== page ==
# Showing that the strategy of picking the adjacent numbers from last leads to minimum value at last

Numbers 1,2,3,…n(each integer from 1 to n once) are written on a board. In one operation you can erase any two numbers a and b from the board and write one integer (a+b)/2 rounded up instead. What is the minimum number which one can get left after carrying out the operation n-1 times for a given n>=2 ?

My progress Suppose we have k numbers that is from 1 to k , now we know that when we do average and round it up to closest integer it will be lying between the chosen a and b integers (inclusive of both). so we need to make sure that we always get the average number closest to a ,one way would be taking k-1 and k and averaging repeating it again . this probably gives the number as 2 . But what is the proof that this is the optimal strategy which gives the minimum number of 2 always ? (expect a algebraic solution using inequalities or maybe some bounds ) i am not able to think how to show that since initial numbers we chose can be any .

Ross gave a clue like maybe prove that at each step you decrease the sum of all the numbers as much as possible so your greedy algorithm must be optimal. using that i believe i got it maybe:

Consider the sum 1+2+3+4+5+6... +n; at each step we try to decrease the sum as much as possible so we need to take some numbers from last . as intial will not cause much decrease , hence we will consider the n-1 and n, that will decrease the sum by n-1,similarily we will consider next step of maximum decrease by taking the last two again in the sum: that is n-2,n, it will cause decrease of n-1, next n-3,n-1 and the post continues . so since our algo is making the max decrease at each time . thats why it should be the optimal .

• For some basic information about writing mathematics at this site see, e.g., here, here, here and here. Jun 10 at 13:49
• thanks i will try to follow that format @AnotherUser Jun 10 at 14:39
• Your max decrease doesn’t work because it’s maybe possible to do a lower increase in an earlier round which allows you to do a larger increase in a later round. Showing that greedy is optimal can be difficult.
– Eric
Jun 10 at 17:12
• an example please @Eric Jun 10 at 18:05
• 1235. If you do 12 then 35, you’ll reduce the sum by 4 on the second draw. If you do 35 then 24, you’ll reduce the sum by 3 (i.e. less) on the second draw. I agree that greedy happens to work out, but proving it’s the only option seems tricky. My proof below showed it’s the best option overall.
– Eric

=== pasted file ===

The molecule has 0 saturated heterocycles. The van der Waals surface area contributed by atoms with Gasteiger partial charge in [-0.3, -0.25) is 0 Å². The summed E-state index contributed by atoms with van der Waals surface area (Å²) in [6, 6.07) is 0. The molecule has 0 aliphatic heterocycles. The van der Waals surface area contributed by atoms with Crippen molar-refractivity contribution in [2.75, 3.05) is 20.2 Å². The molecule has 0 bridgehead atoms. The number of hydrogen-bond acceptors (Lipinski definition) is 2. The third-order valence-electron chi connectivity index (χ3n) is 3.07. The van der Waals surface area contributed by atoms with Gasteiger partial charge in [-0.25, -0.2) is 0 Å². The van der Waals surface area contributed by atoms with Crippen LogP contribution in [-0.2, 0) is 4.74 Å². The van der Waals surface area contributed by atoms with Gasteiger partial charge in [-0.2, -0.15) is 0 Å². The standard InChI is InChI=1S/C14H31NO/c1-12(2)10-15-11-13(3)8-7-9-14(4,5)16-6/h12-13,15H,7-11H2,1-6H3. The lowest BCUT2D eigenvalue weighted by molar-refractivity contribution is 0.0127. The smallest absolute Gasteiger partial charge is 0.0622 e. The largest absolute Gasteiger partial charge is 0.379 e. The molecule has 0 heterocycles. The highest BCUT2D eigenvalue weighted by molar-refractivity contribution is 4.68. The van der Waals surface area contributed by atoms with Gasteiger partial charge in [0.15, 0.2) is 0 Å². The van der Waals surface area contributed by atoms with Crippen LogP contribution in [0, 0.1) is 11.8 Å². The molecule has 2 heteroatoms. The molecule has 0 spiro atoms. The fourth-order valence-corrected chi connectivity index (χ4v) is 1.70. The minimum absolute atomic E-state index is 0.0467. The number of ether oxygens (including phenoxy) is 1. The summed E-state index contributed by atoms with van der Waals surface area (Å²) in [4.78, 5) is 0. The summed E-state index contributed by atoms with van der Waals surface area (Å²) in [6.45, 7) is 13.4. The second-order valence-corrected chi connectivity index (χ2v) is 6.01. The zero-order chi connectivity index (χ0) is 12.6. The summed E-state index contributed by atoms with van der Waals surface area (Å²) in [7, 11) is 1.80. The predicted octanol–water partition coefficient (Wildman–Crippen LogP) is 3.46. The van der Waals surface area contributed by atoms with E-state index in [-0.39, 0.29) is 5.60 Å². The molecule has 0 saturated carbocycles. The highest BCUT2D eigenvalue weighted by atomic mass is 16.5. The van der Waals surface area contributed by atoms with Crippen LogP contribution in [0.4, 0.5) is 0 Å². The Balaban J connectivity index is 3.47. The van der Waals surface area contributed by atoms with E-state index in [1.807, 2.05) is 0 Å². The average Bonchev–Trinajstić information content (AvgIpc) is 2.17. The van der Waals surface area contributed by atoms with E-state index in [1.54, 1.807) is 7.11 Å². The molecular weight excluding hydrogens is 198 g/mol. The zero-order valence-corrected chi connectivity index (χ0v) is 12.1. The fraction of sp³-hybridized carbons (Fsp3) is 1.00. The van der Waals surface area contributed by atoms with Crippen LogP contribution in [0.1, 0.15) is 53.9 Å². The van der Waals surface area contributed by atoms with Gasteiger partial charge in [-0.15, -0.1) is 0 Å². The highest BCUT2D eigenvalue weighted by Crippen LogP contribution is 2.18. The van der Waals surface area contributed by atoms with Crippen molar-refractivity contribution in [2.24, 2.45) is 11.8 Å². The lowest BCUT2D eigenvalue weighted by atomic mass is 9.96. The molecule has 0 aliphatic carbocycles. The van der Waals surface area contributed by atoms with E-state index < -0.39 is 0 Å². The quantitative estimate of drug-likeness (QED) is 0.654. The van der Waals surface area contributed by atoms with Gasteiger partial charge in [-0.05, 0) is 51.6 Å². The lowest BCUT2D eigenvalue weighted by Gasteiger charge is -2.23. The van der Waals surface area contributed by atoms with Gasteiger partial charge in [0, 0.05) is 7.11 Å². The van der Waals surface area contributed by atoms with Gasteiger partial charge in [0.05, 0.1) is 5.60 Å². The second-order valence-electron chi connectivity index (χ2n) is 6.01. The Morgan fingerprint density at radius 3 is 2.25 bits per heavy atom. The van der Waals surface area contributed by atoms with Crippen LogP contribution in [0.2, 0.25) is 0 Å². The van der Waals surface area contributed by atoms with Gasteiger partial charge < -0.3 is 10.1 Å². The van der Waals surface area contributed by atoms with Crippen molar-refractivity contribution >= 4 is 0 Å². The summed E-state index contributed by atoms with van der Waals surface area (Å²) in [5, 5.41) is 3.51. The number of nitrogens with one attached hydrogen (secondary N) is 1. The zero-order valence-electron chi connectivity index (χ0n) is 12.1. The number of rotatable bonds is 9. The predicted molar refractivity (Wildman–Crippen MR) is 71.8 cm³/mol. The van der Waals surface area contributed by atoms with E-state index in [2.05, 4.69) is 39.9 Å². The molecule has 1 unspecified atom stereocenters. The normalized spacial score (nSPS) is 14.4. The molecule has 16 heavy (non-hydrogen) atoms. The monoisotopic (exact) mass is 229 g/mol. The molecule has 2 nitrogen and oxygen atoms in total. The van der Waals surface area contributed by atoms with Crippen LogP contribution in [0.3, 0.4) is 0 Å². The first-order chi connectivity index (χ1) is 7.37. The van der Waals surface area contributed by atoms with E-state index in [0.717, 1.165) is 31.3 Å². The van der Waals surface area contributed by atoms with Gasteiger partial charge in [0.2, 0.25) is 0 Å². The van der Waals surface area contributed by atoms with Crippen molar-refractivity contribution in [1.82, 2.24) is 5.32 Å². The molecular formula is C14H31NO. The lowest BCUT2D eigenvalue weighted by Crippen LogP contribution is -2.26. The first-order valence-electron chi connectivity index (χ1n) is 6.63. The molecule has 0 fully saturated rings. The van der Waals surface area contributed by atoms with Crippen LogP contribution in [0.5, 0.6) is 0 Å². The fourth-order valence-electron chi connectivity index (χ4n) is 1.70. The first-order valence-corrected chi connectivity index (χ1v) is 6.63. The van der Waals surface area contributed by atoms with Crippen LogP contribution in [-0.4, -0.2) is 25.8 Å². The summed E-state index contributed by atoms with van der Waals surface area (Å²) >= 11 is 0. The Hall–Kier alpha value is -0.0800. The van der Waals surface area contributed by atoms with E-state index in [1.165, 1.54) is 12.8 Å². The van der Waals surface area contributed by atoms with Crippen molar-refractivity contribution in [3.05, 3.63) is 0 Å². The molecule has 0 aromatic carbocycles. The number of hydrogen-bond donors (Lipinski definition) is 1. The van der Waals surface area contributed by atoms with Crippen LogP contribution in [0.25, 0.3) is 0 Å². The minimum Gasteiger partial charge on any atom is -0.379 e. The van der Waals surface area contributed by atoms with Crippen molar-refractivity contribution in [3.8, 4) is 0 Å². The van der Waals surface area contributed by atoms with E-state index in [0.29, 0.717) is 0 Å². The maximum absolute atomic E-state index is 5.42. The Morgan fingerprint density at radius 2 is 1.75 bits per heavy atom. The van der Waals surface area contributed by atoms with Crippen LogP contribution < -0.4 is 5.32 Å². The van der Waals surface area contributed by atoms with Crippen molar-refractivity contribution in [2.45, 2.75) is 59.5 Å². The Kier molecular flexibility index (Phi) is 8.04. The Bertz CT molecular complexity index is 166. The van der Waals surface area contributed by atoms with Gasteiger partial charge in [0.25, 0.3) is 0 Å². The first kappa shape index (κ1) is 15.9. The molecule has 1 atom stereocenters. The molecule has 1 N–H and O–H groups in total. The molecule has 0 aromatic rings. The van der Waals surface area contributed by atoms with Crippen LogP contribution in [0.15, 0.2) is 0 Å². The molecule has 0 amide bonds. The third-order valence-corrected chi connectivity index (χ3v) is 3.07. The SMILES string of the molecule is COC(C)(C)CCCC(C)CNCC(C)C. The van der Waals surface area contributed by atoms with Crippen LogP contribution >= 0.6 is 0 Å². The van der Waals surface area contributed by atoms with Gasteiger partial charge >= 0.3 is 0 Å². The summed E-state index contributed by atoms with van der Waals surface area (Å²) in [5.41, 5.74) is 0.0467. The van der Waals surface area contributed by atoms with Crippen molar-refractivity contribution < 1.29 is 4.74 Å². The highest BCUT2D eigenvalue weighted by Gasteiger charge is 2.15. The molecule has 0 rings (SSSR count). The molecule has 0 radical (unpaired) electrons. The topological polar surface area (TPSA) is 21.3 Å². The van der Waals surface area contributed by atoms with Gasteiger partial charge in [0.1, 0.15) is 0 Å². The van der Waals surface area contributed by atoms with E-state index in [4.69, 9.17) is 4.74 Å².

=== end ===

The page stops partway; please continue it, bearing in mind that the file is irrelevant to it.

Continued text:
Jun 10 at 18:10

Let $$n\geq 2$$. You need to show two things. First, that it’s possible to attain $$2$$ and that it’s impossible to do better.

Let’s show by induction that if I have $$1,2,…,k-2,k$$ that I can get down to $$2$$. When $$k$$ is $$3$$, I have $$1,3$$, which gives $$2$$. If I have $$1,2,…,k-2,k-1,k+1$$, combining the top two gives $$1,2,…,k-2,k$$, which by the inductive hypothesis leads to $$2$$.

Going back to the original problem, if $$n=2$$, then combining $$1$$ and $$2$$ gives $$2$$. For $$n\geq 3$$, if I then have $$1,…,n$$, combining the top two leaves $$1,2,…,n-2,n$$ which by the above leads to $$2$$.

As Ross notes, you have to be careful to always choose the largest two numbers not just any two adjacent numbers. There’s very little leeway here.

Now, let’s show that $$2$$ is optimal. Note that the combination is always at least as large as the minimum of its two predecessors, so the minimum will never go below $$1$$. Note also that if $$b\geq 2$$ then $$(a+b)/2\geq (1+2)/2=1.5$$, so $$\lceil (a+b)/2\rceil\geq 2$$, so combining something greater than $$2$$ with anything else will always remain greater than $$2$$. Thus, since there are elements that are greater than $$2$$ initially and combining them will never completely remove them, then the final number after all combinations must be at least $$2$$.

• A typo? Missing $k$ in "combining the top 2 gives $1,2,...,k-2,k$ which by the induction hypothesis etc Jun 10 at 14:03
• Yes, typo, thanks.
– Eric
Jun 10 at 14:21
• what about k-1? you didnt consider that from start ? in the induction step base case and too in induction step Jun 10 at 16:37
• also you are considering just 1and 2 and taking average it might be that we may choose numbers other than 1 and 2 in the last proving step Jun 10 at 16:57
• yes, 1,2 is it’s own case. The issue is that the original problem isn’t inductive, so you can first combine the top two, and then apply induction on 1,2,…,n-2,n to get it down to 1,3 and then 2
– Eric
Jun 10 at 17:10

It does not. If you start with $$123456$$ and take the smallest neighboring pair you go $$123456, 23456, 3456, 456, 56, 6$$ but if you start down from the top and try to avoid rounding you go $$123456, 12355, 1235, 124, 13, 2$$

• my bad i mean from top only Jun 10 at 14:36
• You should edit that into the question. Maybe you can prove that at each step you decrease the sum of all the numbers as much as possible so your greedy algorithm must be optimal. Jun 10 at 15:12
• good point will try it Jun 10 at 16:42
• may you check if its right ? and if its wrong please give a way Jun 10 at 18:04
• You need to show that the decrease of the sum is greatest with this selection. I believe that works, but the inductive argument of Eric is clear Jun 10 at 21:48